In the constructors of Statements and PreparedStatements, you may use
o ResultSet.CONCUR_READ_ONLY The result set is read only.
o ResultSet.CONCUR_UPDATABLE The result set can be updated.
You may verify that your database supports these types by calling con.getMetaData().supportsResultSetConcurrency(ResultSet.SCROLL_INSENSITIVE, ResultSet.CONCUR_UPDATABLE);
30. How to do a batch job?
By default, every JDBC statement is sent to the database individually. To send multiple statements at one time , use addBatch() method to append statements to the original statement and call executeBatch() method to submit entire statement.
Statement stmt = con.createStatement();
stmt.addBatch("update registration set balance=balance-5.00 where theuser="+theuser);
stmt.addBatch("insert into auctionitems(description, startprice) values("+description+","+startprice+")");
int[] results = stmt.executeBatch();
The return result of the addBatch() method is an array of row counts affected for each statement executed in the batch job. If a problem occurred, a java.sql.BatchUpdateException is thrown. An incomplete array of row counts can be obtained from BatchUpdateException by calling its getUpdateCounts() method.
31. How to store and retrieve an image?
To store an image, you may use the code:
int itemnumber=400456;

File file = new File(itemnumber+".jpg");
FileInputStream fis = new FileInputStream(file);
PreparedStatement pstmt = con.prepareStatement("update auctionitems set theimage=? where id= ?");
pstmt.setBinaryStream(1, fis, (int)file.length()):
pstmt.setInt(2, itemnumber);
To retrieve an image:
int itemnumber=400456;
byte[] imageBytes;//hold an image bytes to pass to createImage().

PreparedStatement pstmt = con.prepareStatement("select theimage from auctionitems where id= ?");
pstmt.setInt(1, itemnumber);
ResultSet rs=pstmt.executeQuery();
if( {
imageBytes = rs.getBytes(1);

Image auctionimage = Toolkit.getDefaultToolkit().createImage(imageBytes);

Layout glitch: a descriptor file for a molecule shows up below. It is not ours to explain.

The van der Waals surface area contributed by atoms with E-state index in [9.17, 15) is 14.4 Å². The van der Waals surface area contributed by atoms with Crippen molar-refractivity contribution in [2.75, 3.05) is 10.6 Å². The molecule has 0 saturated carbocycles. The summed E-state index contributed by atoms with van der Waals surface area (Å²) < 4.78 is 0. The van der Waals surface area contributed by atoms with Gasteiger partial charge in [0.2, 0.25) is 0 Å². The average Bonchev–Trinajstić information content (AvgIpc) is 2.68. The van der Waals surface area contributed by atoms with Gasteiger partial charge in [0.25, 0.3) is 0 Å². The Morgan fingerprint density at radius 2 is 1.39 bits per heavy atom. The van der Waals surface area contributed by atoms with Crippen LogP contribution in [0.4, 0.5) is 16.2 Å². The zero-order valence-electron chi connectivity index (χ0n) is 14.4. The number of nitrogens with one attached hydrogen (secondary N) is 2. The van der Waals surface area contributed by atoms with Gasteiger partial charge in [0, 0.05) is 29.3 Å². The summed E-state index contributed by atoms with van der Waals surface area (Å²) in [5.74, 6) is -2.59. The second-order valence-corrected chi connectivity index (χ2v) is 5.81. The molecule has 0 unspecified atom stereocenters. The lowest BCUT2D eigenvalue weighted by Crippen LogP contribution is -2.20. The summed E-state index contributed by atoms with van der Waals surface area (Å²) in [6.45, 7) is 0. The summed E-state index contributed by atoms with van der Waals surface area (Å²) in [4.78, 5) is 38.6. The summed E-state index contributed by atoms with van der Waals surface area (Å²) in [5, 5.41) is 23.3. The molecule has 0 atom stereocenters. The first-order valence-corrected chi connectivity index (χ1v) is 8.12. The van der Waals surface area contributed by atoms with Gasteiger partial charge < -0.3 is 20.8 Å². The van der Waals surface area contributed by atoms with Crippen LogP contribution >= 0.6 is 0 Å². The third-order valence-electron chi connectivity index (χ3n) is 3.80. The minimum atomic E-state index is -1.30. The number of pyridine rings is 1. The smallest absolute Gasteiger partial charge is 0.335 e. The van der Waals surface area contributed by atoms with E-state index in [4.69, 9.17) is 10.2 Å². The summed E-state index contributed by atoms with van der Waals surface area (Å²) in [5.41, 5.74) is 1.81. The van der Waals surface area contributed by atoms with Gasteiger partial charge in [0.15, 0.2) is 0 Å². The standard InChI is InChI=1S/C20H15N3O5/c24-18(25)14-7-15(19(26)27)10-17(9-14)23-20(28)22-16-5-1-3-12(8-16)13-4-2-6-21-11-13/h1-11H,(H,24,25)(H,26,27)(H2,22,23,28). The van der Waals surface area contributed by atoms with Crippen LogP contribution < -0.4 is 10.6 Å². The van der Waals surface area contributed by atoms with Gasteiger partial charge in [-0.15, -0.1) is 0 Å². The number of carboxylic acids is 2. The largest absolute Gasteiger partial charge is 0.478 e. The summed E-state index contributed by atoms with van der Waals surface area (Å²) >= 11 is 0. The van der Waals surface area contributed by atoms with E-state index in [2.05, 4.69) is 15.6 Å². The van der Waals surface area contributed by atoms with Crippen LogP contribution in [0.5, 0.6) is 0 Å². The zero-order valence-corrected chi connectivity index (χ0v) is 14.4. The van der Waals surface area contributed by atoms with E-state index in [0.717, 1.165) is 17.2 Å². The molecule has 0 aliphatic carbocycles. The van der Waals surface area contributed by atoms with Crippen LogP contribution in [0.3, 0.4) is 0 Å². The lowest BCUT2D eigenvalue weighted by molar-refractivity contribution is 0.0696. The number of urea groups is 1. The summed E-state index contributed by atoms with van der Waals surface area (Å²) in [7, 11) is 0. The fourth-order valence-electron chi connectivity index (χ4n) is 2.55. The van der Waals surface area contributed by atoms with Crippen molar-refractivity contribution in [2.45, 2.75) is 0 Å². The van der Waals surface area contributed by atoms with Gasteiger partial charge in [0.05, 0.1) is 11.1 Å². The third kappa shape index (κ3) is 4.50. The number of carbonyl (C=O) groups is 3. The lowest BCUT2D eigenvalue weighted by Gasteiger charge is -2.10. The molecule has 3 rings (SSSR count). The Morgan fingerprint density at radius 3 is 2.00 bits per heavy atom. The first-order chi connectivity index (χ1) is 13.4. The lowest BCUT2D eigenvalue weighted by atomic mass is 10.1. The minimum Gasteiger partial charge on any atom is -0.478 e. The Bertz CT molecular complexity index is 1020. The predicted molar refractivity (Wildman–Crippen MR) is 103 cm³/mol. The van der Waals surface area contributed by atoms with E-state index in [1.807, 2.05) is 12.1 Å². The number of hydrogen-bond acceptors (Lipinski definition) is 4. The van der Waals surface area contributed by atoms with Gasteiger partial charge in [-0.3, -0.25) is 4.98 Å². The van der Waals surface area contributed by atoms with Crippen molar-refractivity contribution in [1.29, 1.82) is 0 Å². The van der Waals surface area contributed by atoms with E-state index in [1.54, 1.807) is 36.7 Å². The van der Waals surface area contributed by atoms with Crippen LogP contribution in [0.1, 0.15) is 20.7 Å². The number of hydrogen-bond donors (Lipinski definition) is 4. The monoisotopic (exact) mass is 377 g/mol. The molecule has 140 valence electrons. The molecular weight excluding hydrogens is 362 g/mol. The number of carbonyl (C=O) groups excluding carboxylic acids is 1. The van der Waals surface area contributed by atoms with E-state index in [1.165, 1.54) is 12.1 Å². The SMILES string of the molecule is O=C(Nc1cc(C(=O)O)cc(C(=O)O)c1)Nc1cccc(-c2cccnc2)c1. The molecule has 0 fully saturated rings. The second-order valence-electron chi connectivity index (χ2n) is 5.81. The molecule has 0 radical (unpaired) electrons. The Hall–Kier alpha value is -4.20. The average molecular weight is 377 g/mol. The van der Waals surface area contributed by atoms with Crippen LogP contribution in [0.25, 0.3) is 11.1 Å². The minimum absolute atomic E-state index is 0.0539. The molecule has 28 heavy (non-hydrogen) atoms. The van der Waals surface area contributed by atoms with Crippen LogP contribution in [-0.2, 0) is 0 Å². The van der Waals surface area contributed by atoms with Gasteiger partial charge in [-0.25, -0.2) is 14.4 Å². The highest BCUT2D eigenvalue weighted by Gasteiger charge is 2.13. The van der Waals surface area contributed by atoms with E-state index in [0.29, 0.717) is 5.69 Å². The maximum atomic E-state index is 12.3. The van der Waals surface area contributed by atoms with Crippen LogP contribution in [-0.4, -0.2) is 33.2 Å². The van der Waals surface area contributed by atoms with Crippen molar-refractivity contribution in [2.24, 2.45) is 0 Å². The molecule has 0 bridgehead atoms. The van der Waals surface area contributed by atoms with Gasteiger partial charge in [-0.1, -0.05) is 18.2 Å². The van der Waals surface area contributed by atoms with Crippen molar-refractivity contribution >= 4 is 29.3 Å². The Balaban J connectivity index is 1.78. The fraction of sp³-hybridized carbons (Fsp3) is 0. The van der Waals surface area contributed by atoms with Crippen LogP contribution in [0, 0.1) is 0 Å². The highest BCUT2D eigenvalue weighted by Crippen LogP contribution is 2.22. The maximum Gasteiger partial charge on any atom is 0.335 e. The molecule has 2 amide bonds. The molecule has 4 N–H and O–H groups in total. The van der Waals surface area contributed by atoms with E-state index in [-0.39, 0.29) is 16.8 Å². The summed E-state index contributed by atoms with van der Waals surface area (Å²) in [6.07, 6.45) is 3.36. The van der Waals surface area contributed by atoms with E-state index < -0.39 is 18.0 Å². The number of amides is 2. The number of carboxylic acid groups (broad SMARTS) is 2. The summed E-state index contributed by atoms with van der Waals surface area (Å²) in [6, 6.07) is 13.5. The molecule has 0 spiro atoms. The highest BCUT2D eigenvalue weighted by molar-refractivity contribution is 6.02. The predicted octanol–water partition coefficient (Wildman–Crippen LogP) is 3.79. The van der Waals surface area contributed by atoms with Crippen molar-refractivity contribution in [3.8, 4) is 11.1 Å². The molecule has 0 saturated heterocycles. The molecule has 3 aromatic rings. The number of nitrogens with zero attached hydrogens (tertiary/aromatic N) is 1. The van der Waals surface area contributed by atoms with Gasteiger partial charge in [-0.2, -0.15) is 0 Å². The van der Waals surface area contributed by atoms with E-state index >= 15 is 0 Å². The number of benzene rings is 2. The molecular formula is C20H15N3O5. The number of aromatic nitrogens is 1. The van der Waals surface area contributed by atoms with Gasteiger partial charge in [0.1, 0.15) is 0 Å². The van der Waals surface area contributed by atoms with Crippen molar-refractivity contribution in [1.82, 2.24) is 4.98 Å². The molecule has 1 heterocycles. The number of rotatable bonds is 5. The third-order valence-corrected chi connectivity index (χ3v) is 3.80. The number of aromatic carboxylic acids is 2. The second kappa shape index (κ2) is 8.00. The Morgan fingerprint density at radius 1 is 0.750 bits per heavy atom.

32. How to store and retrive an object?
A class can be serialized to a binary database field in much the same way as the image. You may use the code above to store and retrive an object.
33. How to use meta data to check a column type?
Use getMetaData().getColumnType() method to check data type. For example to retrieve an Integer, you may check it first:
int count=0;
Connection con=getConnection();
Statement stmt= con.createStatement();
stmt.executeQuery("select counter from aTable");
ResultSet rs = stmt.getResultSet();
if( {
if(rs.getMetaData().getColumnType(1) == Types.INTEGER) {
Integer i=(Integer)rs.getObject(1);
34. Why cannot java.util.Date match with java.sql.Date?
Because java.util.Date represents both date and time. SQL has three types to represent date and time.
o java.sql.Date -- (00/00/00)
o java.sql.Time -- (00:00:00)
o java.sql.Timestamp -- in nanoseconds
Note that they are subclasses of java.util.Date.
35. How to convert java.util.Date value to java.sql.Date?
Use the code below:
Calendar currenttime=Calendar.getInstance();
java.sql.Date startdate= new java.sql.Date((currenttime.getTime()).getTime());


SimpleDateFormat template = new SimpleDateFormat("yyyy-MM-dd");
java.util.Date enddate = new java.util.Date("10/31/99");
java.sql.Date sqlDate = java.sql.Date.valueOf(template.format(enddate));
Note: Most of sample codes are cited from Sun's JDBC tutorials.

1. More JSP questions
2. What is a JSP and what is it used for?